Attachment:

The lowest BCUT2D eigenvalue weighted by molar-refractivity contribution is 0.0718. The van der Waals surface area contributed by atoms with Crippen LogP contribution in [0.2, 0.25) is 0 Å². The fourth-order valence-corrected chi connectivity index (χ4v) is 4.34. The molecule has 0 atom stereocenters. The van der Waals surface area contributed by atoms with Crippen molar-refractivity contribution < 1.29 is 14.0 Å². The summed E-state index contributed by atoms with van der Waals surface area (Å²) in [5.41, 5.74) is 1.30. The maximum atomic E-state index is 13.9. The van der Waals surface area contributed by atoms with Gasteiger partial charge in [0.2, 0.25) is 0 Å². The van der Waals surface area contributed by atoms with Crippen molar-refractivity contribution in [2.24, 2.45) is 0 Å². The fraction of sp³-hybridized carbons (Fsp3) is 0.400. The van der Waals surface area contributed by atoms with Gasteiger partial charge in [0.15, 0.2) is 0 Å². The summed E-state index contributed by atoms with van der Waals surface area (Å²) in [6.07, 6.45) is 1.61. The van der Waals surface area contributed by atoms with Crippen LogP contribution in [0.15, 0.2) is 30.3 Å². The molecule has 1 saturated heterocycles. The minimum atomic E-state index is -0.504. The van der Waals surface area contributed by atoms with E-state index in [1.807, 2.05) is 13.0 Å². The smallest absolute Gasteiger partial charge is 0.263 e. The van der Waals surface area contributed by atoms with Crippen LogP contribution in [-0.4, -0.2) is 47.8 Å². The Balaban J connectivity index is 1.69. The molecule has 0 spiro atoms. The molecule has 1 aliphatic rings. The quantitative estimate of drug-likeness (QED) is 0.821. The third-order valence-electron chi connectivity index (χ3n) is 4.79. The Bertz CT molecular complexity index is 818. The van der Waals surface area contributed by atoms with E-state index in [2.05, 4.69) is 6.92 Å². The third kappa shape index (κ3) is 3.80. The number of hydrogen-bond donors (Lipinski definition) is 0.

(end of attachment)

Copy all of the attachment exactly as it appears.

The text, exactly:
The lowest BCUT2D eigenvalue weighted by molar-refractivity contribution is 0.0718. The van der Waals surface area contributed by atoms with Crippen LogP contribution in [0.2, 0.25) is 0 Å². The fourth-order valence-corrected chi connectivity index (χ4v) is 4.34. The molecule has 0 atom stereocenters. The van der Waals surface area contributed by atoms with Crippen molar-refractivity contribution < 1.29 is 14.0 Å². The summed E-state index contributed by atoms with van der Waals surface area (Å²) in [5.41, 5.74) is 1.30. The maximum atomic E-state index is 13.9. The van der Waals surface area contributed by atoms with Gasteiger partial charge in [0.2, 0.25) is 0 Å². The van der Waals surface area contributed by atoms with Crippen molar-refractivity contribution in [2.24, 2.45) is 0 Å². The fraction of sp³-hybridized carbons (Fsp3) is 0.400. The van der Waals surface area contributed by atoms with Gasteiger partial charge in [0.15, 0.2) is 0 Å². The summed E-state index contributed by atoms with van der Waals surface area (Å²) in [6.07, 6.45) is 1.61. The van der Waals surface area contributed by atoms with Crippen LogP contribution in [0.15, 0.2) is 30.3 Å². The molecule has 1 saturated heterocycles. The minimum atomic E-state index is -0.504. The van der Waals surface area contributed by atoms with E-state index in [1.807, 2.05) is 13.0 Å². The smallest absolute Gasteiger partial charge is 0.263 e. The van der Waals surface area contributed by atoms with Crippen LogP contribution in [-0.4, -0.2) is 47.8 Å². The Balaban J connectivity index is 1.69. The molecule has 0 spiro atoms. The molecule has 1 aliphatic rings. The quantitative estimate of drug-likeness (QED) is 0.821. The third-order valence-electron chi connectivity index (χ3n) is 4.79. The Bertz CT molecular complexity index is 818. The van der Waals surface area contributed by atoms with E-state index in [2.05, 4.69) is 6.92 Å². The third kappa shape index (κ3) is 3.80. The number of hydrogen-bond donors (Lipinski definition) is 0.